Jonathan Griffin

Criticism and essays on art and culture

Tag: The Box

Judith Bernstein

The Box, Los Angeles

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In the Bible, Judith was a beautiful and fearless Israelite widow who saved her besieged people from the army of King Nebuchadnezzar, which was led by the general Holofernes. She prayed to God to make her a good liar, then inveigled her way into the enemy camp where she hacked off Holofernes’s head after he tried to have sex with her. Read the rest of this entry »

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Paul McCarthy

The Box, Los Angeles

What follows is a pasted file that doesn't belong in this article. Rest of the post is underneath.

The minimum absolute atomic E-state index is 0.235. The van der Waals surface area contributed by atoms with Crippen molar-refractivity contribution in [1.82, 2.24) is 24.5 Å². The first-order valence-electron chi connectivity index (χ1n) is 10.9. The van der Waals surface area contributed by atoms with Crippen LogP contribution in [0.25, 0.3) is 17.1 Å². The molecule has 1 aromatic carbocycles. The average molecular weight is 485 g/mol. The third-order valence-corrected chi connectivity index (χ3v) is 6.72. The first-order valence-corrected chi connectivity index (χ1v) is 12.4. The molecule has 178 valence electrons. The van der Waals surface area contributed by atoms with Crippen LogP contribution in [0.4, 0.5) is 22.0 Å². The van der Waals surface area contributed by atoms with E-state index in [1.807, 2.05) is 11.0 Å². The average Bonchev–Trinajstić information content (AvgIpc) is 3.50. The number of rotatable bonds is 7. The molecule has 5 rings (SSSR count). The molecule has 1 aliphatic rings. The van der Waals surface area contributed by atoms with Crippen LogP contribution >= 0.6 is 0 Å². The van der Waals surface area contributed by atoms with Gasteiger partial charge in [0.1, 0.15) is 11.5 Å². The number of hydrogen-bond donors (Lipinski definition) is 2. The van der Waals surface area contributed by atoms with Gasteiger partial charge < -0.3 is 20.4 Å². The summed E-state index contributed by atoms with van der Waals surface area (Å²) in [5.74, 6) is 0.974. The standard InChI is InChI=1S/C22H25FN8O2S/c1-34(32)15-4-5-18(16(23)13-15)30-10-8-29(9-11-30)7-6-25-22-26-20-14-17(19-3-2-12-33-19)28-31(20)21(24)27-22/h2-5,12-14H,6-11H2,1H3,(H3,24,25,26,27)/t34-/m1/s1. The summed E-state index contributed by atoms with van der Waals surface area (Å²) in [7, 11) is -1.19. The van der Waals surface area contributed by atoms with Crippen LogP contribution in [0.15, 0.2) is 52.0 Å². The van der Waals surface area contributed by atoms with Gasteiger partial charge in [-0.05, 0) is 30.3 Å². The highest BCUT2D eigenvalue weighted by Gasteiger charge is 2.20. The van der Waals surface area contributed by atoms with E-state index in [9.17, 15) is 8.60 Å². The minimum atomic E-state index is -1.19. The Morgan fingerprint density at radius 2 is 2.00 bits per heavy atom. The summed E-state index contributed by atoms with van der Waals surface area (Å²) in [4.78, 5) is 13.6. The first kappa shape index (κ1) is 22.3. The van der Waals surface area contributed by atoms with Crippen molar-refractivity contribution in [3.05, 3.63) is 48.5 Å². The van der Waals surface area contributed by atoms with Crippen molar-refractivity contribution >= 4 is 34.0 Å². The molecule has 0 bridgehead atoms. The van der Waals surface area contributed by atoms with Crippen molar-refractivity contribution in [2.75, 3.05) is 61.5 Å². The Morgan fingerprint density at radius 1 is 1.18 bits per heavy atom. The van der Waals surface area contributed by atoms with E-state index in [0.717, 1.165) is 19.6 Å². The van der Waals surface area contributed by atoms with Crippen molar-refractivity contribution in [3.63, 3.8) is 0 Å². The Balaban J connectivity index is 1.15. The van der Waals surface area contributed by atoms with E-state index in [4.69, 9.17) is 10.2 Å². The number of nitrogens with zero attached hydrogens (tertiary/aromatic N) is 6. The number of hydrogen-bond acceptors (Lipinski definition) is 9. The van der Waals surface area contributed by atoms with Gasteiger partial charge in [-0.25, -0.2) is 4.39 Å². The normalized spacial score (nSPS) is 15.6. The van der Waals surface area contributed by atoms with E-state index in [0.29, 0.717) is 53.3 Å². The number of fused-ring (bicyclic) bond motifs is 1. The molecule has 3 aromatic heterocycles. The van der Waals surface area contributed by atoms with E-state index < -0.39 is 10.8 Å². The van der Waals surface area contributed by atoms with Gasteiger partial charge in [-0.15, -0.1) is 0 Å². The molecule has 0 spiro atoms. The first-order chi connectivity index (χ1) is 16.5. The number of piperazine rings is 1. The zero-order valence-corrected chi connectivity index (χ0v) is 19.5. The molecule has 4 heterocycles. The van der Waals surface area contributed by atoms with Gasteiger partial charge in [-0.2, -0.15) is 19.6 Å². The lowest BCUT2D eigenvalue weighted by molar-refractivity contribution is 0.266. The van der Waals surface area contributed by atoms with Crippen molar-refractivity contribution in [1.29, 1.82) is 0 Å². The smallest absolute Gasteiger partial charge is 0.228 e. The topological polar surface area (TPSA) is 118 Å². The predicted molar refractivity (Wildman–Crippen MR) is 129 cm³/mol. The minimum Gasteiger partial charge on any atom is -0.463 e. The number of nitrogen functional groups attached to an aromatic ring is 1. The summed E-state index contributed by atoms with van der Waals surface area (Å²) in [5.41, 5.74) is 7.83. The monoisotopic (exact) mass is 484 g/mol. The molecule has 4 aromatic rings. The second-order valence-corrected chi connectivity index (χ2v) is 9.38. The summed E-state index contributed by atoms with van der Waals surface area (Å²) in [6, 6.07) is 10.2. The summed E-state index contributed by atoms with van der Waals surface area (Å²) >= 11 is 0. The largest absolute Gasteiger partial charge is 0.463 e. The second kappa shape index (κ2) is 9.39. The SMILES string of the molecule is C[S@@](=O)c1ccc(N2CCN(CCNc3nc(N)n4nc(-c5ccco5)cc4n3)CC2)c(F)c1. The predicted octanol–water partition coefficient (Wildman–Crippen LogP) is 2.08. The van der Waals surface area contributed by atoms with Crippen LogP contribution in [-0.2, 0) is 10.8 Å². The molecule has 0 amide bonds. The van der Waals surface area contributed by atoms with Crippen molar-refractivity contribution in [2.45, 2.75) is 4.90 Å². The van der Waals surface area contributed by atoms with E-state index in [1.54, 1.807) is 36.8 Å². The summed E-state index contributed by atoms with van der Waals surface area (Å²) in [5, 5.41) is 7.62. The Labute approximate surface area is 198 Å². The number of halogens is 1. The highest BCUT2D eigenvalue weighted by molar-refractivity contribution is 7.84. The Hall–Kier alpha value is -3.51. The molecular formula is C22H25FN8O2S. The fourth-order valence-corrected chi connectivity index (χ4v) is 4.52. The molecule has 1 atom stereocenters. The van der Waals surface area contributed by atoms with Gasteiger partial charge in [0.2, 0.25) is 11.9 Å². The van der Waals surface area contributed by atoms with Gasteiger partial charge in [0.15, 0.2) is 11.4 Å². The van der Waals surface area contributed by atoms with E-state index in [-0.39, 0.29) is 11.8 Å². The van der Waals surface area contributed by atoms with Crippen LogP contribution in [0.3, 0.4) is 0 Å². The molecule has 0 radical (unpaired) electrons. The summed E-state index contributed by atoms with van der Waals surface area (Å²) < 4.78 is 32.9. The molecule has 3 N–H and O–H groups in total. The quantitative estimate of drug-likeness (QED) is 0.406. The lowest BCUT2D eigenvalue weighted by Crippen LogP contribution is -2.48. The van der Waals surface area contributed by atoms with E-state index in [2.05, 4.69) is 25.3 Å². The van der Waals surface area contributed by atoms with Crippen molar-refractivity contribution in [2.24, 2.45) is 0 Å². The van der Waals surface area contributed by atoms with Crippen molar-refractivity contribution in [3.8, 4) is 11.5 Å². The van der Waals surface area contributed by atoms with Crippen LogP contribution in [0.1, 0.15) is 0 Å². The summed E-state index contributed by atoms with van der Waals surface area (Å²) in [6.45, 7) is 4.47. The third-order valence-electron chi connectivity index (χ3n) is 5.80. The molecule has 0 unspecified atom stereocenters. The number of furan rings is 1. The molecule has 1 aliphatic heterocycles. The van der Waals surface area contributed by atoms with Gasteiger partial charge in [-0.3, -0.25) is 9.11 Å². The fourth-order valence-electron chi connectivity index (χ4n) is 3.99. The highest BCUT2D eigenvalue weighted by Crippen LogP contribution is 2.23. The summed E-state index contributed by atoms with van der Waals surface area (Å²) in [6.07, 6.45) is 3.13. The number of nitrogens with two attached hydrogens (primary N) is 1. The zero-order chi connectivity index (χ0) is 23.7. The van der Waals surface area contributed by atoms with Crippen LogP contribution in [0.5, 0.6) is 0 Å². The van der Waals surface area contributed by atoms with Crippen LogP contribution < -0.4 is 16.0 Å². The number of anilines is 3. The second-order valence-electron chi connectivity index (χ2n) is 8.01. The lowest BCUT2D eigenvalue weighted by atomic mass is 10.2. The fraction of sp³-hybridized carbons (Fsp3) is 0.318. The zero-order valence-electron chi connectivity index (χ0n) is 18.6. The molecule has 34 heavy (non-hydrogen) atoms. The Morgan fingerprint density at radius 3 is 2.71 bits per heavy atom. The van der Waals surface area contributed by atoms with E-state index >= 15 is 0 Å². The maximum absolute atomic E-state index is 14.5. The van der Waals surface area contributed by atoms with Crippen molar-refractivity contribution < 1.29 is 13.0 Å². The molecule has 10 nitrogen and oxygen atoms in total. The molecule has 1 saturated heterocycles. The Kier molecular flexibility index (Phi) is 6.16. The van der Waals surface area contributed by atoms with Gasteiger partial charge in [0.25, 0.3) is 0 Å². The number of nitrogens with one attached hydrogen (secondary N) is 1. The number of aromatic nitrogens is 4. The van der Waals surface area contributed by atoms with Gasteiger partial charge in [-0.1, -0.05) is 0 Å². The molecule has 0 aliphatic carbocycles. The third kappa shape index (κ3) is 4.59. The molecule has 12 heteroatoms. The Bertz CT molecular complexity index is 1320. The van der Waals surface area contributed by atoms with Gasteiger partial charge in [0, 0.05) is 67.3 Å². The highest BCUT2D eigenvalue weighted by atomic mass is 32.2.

The doubling begins immediately. An exhibition across town, organized by MOCA and James Franco, called “Rebel,” themed (incredibly) around Franco’s resemblance to James Dean, finds its evil twin in “Rebel Dabble Babble.” It began with Franco inviting Paul McCarthy to collaborate on a project based on Rebel Without a Cause (1955), and ended up with McCarthy and his son Damon creating house-sized sets in their studio, staging auditions, filming, and performing in scenes with actors (who played hybrids of cinematic characters and the actors who originally played them) and, ultimately, shooting scenes for a pornographic version of Rebel Without a Cause featuring an actor named James Deen, who, like Franco, is a dead ringer for its original tragic star. A watered-down version of the project remains in MOCA’s exhibition, but at The Box it unfurls into full exhaustive glory. Read the rest of this entry »